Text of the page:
EDINBURG — Walking through the concrete and metal framework of the Bert Ogden Arena construction, RGV Vipers owner Alonzo Cantu stops and points through a stairwell that leads out to the arena floor.

As rainfall trickles through the gaps of a building that remains a few months from completion, Cantu leans toward construction superintendents Jaime Garcia and JJ Garza to note a few alterations he’d like made to something on the opposite mezzanine.

Cantu Construction has been spearheading the project, which is being funded jointly by Cantu and the city of Edinburg, and Cantu has taken a hands-on approach with the facility.

“I’m making changes all the time,” Cantu said. “I’m here at least once a week, sometimes more.”

Cantu’s attention to detail and commitment to the quality of the venue are unyielding, even as the adjustments contributed to a delay in the arena opening. After long being expected to host the RGV Vipers for the 2017-18 NBA G League season, the facility is now projected to be complete at some point this spring or summer, Cantu said.

The original budget for the project was $60 million when ground broke in February 2015 but has since increased by $28 million to include more space, greater seating and various amenities.

At the same time, the project has been delayed by weather and other unforeseen circumstances, but Cantu remains confident the facility will be worth the wait.

“People don’t understand what they’re going to get here,” Cantu said. “Nobody is going to be able to compete with us.”

The arena is projected to seat 9,000 people for concerts in a horseshoe formation, up 1,194 seats from the original four-sided arrangement.

For basketball, the arena will seat up to 7,688. Since the original concept was unveiled, the arena plans have undergone 26 itemized upgrades totaling more than $23 million, according to documents presented to the Edinburg City Council in January 2016.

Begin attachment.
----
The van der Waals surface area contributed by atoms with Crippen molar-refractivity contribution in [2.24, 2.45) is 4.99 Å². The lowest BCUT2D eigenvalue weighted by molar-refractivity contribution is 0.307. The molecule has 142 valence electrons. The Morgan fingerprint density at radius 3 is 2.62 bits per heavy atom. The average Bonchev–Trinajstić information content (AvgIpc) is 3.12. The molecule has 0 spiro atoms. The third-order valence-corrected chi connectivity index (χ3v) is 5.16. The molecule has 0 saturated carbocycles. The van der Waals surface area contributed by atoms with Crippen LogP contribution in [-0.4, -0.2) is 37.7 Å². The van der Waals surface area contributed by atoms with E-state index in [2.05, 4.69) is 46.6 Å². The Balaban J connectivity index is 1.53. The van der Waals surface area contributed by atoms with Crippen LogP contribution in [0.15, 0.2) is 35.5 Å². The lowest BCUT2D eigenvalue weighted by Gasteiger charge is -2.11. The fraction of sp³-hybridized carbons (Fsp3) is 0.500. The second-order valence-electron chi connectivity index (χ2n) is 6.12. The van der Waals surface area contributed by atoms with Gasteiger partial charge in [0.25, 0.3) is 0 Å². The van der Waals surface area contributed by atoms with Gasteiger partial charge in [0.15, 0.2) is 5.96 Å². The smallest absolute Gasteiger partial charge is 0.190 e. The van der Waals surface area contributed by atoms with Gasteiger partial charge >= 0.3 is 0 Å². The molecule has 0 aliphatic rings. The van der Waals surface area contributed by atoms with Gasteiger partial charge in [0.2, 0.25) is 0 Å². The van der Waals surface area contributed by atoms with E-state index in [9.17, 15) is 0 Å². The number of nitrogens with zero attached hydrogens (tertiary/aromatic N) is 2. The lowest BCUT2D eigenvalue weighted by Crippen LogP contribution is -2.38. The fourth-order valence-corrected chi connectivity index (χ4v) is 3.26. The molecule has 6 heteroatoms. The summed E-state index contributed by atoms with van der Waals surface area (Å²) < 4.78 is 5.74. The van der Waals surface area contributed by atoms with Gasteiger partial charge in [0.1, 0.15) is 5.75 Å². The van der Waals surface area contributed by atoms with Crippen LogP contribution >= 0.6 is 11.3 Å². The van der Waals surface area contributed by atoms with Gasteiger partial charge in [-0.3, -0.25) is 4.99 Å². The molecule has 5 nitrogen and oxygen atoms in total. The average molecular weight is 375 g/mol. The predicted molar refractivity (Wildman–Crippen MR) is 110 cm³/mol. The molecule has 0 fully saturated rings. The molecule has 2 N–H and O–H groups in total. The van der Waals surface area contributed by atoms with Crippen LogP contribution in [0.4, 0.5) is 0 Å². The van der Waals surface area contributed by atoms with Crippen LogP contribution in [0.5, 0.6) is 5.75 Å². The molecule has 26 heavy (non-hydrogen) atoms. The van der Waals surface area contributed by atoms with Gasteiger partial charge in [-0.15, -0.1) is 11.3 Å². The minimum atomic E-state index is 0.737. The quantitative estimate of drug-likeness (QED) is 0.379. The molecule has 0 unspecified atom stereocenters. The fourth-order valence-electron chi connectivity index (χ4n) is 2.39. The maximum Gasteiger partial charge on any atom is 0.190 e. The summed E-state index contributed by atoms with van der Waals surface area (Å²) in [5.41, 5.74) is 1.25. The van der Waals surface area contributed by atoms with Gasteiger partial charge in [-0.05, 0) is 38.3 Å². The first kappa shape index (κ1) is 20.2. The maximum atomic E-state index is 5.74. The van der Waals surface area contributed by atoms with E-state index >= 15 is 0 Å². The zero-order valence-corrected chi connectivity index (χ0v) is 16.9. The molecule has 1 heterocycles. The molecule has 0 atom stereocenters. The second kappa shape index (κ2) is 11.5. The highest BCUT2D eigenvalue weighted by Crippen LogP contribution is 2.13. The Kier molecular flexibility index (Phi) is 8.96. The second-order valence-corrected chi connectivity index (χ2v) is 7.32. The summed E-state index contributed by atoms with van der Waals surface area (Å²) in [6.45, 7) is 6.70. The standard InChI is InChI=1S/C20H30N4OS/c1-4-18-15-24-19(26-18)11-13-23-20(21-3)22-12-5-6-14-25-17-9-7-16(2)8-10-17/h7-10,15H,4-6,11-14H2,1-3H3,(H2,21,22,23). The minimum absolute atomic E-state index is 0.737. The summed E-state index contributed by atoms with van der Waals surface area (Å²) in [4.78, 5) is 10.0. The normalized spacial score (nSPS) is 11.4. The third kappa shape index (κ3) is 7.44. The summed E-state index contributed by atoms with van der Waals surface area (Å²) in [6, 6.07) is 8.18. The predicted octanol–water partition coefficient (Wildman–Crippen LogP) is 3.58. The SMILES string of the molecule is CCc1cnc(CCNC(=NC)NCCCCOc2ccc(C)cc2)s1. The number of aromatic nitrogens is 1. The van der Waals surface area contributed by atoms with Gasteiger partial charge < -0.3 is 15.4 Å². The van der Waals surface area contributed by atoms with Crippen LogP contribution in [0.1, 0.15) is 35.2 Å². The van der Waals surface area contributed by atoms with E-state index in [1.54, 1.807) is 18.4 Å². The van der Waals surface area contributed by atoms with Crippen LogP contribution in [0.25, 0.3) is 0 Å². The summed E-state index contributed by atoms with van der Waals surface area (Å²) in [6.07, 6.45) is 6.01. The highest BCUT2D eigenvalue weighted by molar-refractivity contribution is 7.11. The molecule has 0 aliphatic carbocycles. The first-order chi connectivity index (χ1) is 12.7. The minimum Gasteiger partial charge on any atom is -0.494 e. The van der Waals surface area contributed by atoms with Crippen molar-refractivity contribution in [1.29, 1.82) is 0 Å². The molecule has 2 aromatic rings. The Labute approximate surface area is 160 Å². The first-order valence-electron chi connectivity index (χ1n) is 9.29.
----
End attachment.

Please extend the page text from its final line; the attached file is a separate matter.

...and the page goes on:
The most significant alteration is the building increasing 63,719 square feet in size at a cost of nearly $15.5 million. The venue also added six luxury suites, one member suite, eight bunker suites and upgraded audio and video systems on top of the already planned 40-by-20-foot video board.

The upgrades included finer points like VIP parking, special flooring designs on the main concourse and LED lighting in the parking lot.

“I think our arena is going to be just as good, if not better, than anyone in the U.S., and probably the best one for our size and our size community,” Cantu said.

Cantu said he honed in on every detail: quartz floors; granite countertops; porcelain in the restrooms; and concrete rather than metal for the stairways. He said each foot of the ceiling and flooring will be finished. He didn’t like the way the seating looked in one of the arena’s private bar areas, so he ordered new furniture.

He also prioritized comfort, ordering stadium seats that were 22 inches wide rather than the more standard 18. He said each seating area is 4 feet front to back — more like a movie theater than a typical stadium. Garza, one of the construction superintendents, said the building’s air conditioning units are the largest in South Texas.

Even the front of the venue changed, moving from the initial standard, symmetrical design to a tiered elevation that Cantu said offered a more modern feel.

“We felt if we built it nice enough, there would be no competition,” Cantu said. “Nobody is going to want to spend, in time, $100-something million to compete against us.”